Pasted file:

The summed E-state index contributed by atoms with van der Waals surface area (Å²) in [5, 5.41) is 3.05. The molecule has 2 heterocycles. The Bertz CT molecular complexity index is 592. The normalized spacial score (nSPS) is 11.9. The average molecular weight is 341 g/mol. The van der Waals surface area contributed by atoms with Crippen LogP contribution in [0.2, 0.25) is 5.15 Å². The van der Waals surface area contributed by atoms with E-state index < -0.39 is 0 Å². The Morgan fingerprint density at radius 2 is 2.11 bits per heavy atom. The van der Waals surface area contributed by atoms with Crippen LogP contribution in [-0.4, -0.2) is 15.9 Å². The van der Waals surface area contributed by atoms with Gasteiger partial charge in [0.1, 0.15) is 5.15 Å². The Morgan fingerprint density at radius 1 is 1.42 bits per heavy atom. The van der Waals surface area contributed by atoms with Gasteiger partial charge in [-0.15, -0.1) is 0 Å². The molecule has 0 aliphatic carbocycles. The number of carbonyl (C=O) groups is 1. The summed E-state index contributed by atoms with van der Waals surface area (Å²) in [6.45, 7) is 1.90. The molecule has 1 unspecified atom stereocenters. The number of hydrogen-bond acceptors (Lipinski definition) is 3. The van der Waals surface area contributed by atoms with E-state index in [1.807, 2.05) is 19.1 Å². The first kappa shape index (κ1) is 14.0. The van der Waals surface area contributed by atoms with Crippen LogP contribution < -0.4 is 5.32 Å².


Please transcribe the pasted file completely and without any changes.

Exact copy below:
The summed E-state index contributed by atoms with van der Waals surface area (Å²) in [5, 5.41) is 3.05. The molecule has 2 heterocycles. The Bertz CT molecular complexity index is 592. The normalized spacial score (nSPS) is 11.9. The average molecular weight is 341 g/mol. The van der Waals surface area contributed by atoms with Crippen LogP contribution in [0.2, 0.25) is 5.15 Å². The van der Waals surface area contributed by atoms with E-state index < -0.39 is 0 Å². The Morgan fingerprint density at radius 2 is 2.11 bits per heavy atom. The van der Waals surface area contributed by atoms with Crippen LogP contribution in [-0.4, -0.2) is 15.9 Å². The van der Waals surface area contributed by atoms with Gasteiger partial charge in [0.1, 0.15) is 5.15 Å². The Morgan fingerprint density at radius 1 is 1.42 bits per heavy atom. The van der Waals surface area contributed by atoms with Gasteiger partial charge in [-0.15, -0.1) is 0 Å². The molecule has 0 aliphatic carbocycles. The number of carbonyl (C=O) groups is 1. The summed E-state index contributed by atoms with van der Waals surface area (Å²) in [6.45, 7) is 1.90. The molecule has 1 unspecified atom stereocenters. The number of hydrogen-bond acceptors (Lipinski definition) is 3. The van der Waals surface area contributed by atoms with E-state index in [1.807, 2.05) is 19.1 Å². The first kappa shape index (κ1) is 14.0. The van der Waals surface area contributed by atoms with Crippen LogP contribution < -0.4 is 5.32 Å².